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The Pamphlet Collection of Sir Robert Stout: Volume 51


It is marvellous how unanimous in England is the assent to the abstract theory of Free Trade. It is equally marvellous how many of its professed votaries, while they extol that theory, object to its practice. They loudly abjure the name of "Protectionists," but adhere to the thing "Protectionism." They are Free-traders with "ifs" and "buts." This is their plea : "We are doctrinally as thorough Free-traders as that incarnation of the Cobden Club, Thomas Bayley Potter himself; but only under certain circumstances—only if all other countries become Free-traders as well as ourselves." So that, according to these notions, truth is bound to remain in practical abeyance until it is universally acted on! As long as it is not practised by everybody, it must be practised by none! It is most salutary to mankind if all mankind adopt it, but it is most injurious as long as only a portion of mankind adopts it! A curious paradox, showing how the same thing may at the same time be both true and false !

The fact is that these "if" and "but" Free-traders are simply Protectionists under the pseudonyms of Reciprocitarians, Fair-traders, and what not. It is hardly "fair" or them to deny that they are Protectionists. The test that shall draw the line between true Free-traders and sham Freetraders is simple, and of easy application. Free Trade does not allow of any import duties being imposed on such page 8 articles as are likewise produced at home. * Protection does. Here is, in a few words, the radical difference between them, and that difference is clear and definite. Free Trade lays down a broad general principle. Under it no protection is given to home industries, the entire amount levied by import duties goes to the revenue, and our market is freely and fully open to foreign competition. Under Protection, the import duties imposed are protective; of the duties levied, part goes to the protected native producer, and only part to the revenue, and foreign competitors are handicapped in our market to the extent of those duties. The distinction is, we think, clear and unmistakable. Which of the two systems is the best is not the question now before us; we have discussed that before, and shall discuss it again. At present we have only to point out the plain line of demarcation that divides Free Trade from Protectionism, and to ask to which of the two does Fair Trade belong. The reply is obvious. The very thing which Fair Trade proposes to do is to impose import duties on some of the foreign articles which are also produced at home. This is also the very thing which Protectionism in its old form did and does; therefore the two are identical.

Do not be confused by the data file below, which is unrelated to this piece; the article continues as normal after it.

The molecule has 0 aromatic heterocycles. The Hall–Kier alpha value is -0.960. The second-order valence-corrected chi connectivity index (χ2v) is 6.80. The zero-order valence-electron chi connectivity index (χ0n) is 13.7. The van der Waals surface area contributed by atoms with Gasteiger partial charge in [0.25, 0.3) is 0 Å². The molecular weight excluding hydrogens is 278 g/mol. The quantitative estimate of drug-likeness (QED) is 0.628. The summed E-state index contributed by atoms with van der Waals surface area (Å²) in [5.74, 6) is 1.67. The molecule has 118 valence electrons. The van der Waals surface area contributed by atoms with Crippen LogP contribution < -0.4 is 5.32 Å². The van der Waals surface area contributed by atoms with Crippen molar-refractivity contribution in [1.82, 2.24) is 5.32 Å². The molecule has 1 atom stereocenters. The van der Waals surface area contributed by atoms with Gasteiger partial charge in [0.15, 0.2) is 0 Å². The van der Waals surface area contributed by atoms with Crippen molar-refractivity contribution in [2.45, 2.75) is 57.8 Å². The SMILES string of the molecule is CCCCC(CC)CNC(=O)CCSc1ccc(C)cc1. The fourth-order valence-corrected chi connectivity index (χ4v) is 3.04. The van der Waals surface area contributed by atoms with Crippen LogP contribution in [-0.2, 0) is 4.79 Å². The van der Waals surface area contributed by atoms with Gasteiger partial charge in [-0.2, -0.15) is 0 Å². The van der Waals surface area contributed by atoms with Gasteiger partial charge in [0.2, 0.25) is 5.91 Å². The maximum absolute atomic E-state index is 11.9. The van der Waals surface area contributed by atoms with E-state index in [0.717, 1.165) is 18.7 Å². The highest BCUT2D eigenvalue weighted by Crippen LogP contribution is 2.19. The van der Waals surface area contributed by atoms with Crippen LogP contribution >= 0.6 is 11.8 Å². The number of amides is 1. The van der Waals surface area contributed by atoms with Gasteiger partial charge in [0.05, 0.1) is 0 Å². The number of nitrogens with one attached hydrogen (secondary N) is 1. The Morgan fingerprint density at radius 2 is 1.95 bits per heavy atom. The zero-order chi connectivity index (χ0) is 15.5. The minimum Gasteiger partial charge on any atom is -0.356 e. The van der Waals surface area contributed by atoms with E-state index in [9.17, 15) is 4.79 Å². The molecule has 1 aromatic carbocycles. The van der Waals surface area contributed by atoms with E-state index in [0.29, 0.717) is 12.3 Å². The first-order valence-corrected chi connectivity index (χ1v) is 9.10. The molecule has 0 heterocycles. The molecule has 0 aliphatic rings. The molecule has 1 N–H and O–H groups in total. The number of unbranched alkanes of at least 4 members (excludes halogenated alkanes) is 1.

What those foreign articles are which Protectionism, under the guise of Fair Trade, proposes to tax, its advocates are not agreed, but they are determined to tax something, and the majority seem inclined for a 5s. per quarter import duty on wheat. That is the proposal that "divides them least." Be this as it may, the essential and distinctive programme of the so-called Fair-traders is to impose protective import duties. They are, therefore, to all intents and purposes Protectionists. They may call themselves by another name, but they advocate the same fiscal measures, and adduce the same arguments to advocate them. We shall, therefore, use the old denomination of Protection and Protectionism as embracing all classes of opponents to Free Trade, whether to its principles or to its practice.

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It is our intention in these pages to collect and pass under review the most prominent or plausible of those pleas which have been adduced to justify the adoption of a Protective policy and the rejection of Free Trade. We shall endeavour to state them, discuss them, and refute them fairly, freely, and briefly. The Protectionist pleas we shall print in italics, to be followed by our remarks on each.

* The article "spirits" is an apparent, but not a real, exception. The import duties levied on foreign spirits are the exact counterpart of the Excise duties levied on home-produced spirits. Thus foreign and native distillers are placed on exactly the same footing.